imo, it's really useless to get theft/collision unless the bike is worth a lot of money. the amount of money you'd be spending in a year on theft/collision ($1200 in my case) would be a huge waste considering my bike is only worth about $6500 now. I park my bike in the garage every night, and i rarely leave it anywhere unattended for long periods of time. and if i was ever at fault in an accident, the other party would be covered by liability and i'd just buy a new bike or fix it myself. i see it as the most cost effective way to go. i'd think twice about it if i had a ducati 1198r or something though lol.
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Old 04-24-2011, 03:38 PM   #62
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If your primary insurance is on your car. How much does insurance cost if the motorcycle is your secondary vehicle?
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Old 04-24-2011, 08:54 PM   #63
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For those of you that started off on a 650cc bike such as a Ninja 650R after getting your license, how much did insurance cost?

Thanks
i started with a 600cc bike. with 35% discount and with theft and no collision, for 7 months, my insurance came to $900. this is highly affected based on how much you declare your bike value at. comprehensive package is the most expensive part.

insurance is also based on the cc brackets. if i recall, there are a few brackets. i only remember 125cc - 399cc, 400cc - 749cc, then 750cc and up?
please correct me, i know something doesn't seem right here.

Quote:
Originally Posted by Boundless
The two I'm looking at are the CBR125R and the CBR250RA. (May as well fork out the extra $500 for ABS, right?)
Price-wise, I'm leaning towards the 125... also because it's a smaller bike, cheap, and helluva lot of fun I hear.
But I'm (slightly) over 6 feet tall and, with gear, I'll be over 160lbs. (yeah, I'm really skinny haha.) My dad says my height won't be much of a concern with any bike, but I won't know until I actually get on one.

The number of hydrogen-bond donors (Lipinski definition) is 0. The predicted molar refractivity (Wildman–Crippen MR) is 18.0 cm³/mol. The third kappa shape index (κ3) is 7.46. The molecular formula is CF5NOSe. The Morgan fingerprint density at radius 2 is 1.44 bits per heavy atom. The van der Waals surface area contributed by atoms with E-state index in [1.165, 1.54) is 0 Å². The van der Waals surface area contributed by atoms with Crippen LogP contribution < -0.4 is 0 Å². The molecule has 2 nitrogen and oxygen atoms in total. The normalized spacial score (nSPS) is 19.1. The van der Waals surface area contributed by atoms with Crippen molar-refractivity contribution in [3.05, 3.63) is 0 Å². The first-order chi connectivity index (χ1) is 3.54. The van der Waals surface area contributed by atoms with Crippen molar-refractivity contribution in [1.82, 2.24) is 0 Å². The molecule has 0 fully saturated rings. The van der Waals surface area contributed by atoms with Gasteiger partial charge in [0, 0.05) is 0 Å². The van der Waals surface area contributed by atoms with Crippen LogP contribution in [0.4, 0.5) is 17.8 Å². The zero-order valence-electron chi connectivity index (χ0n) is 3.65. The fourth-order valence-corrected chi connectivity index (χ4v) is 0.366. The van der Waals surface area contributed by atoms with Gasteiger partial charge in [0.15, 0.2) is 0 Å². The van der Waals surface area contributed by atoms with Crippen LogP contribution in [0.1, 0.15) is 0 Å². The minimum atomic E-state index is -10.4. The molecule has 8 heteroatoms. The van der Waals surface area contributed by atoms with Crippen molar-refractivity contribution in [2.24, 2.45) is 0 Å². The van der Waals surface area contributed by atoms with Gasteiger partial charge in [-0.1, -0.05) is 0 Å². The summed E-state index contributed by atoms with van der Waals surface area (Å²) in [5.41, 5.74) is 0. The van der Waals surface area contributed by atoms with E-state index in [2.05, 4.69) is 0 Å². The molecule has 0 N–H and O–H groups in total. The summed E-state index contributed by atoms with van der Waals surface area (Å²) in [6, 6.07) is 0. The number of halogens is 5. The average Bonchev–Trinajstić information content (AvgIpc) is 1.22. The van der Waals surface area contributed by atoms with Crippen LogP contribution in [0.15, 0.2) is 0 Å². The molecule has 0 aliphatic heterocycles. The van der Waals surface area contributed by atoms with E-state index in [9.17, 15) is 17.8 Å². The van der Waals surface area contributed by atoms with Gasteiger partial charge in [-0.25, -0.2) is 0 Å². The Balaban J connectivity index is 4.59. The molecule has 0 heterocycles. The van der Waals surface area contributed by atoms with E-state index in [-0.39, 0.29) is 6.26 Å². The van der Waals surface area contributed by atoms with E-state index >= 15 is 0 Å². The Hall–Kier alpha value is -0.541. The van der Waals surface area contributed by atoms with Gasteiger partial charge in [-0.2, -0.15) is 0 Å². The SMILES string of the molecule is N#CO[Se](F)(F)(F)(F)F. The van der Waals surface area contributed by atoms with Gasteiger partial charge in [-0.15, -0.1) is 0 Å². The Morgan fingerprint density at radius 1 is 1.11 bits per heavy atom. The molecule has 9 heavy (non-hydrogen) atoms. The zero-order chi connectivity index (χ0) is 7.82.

i would suggest the 250RA. not only do you get ABS, the 250 has enough power for the highway. the 125 might seem a bit low on the power once you get used to the bike. for your height, most bikes will fit you fine. but each bike has a different riding position and i find that the 250 is the most upright and comfortable one.

only way to find out which one you feel comfortable on is to go and sit on as many motorcycles as you can before you purchase. but for sure, the 250 has the easiest learning curve and can be most fun at the beginning.

starting at a 600cc myself, i find the learning curve to be quite steep and it was hard for me to get used to. The main factor of that was because the riding position was quite aggressive and the throttle was sensitive compared to a 250. Doing shoulder checks were also a bit hard to get used to
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Old 04-25-2011, 12:34 AM   #64
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i would suggest the 250RA. not only do you get ABS, the 250 has enough power for the highway. the 125 might seem a bit low on the power once you get used to the bike. for your height, most bikes will fit you fine. but each bike has a different riding position and i find that the 250 is the most upright and comfortable one.

only way to find out which one you feel comfortable on is to go and sit on as many motorcycles as you can before you purchase. but for sure, the 250 has the easiest learning curve and can be most fun at the beginning.

starting at a 600cc myself, i find the learning curve to be quite steep and it was hard for me to get used to. The main factor of that was because the riding position was quite aggressive and the throttle was sensitive compared to a 250. Doing shoulder checks were also a bit hard to get used to
appreciate your advice.

+$500 for the ABS model... still a bit undecided whether I should go for it.
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Old 04-25-2011, 12:52 AM   #65
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you can always go to different dealerships and see if you can test ride a few models. i think the extra 500 for the abs will be a good investment and it will hold its resale value a bit better if you ever decide to sell the bike for whatever reason.
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Old 04-25-2011, 01:41 AM   #66
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Good point with resale value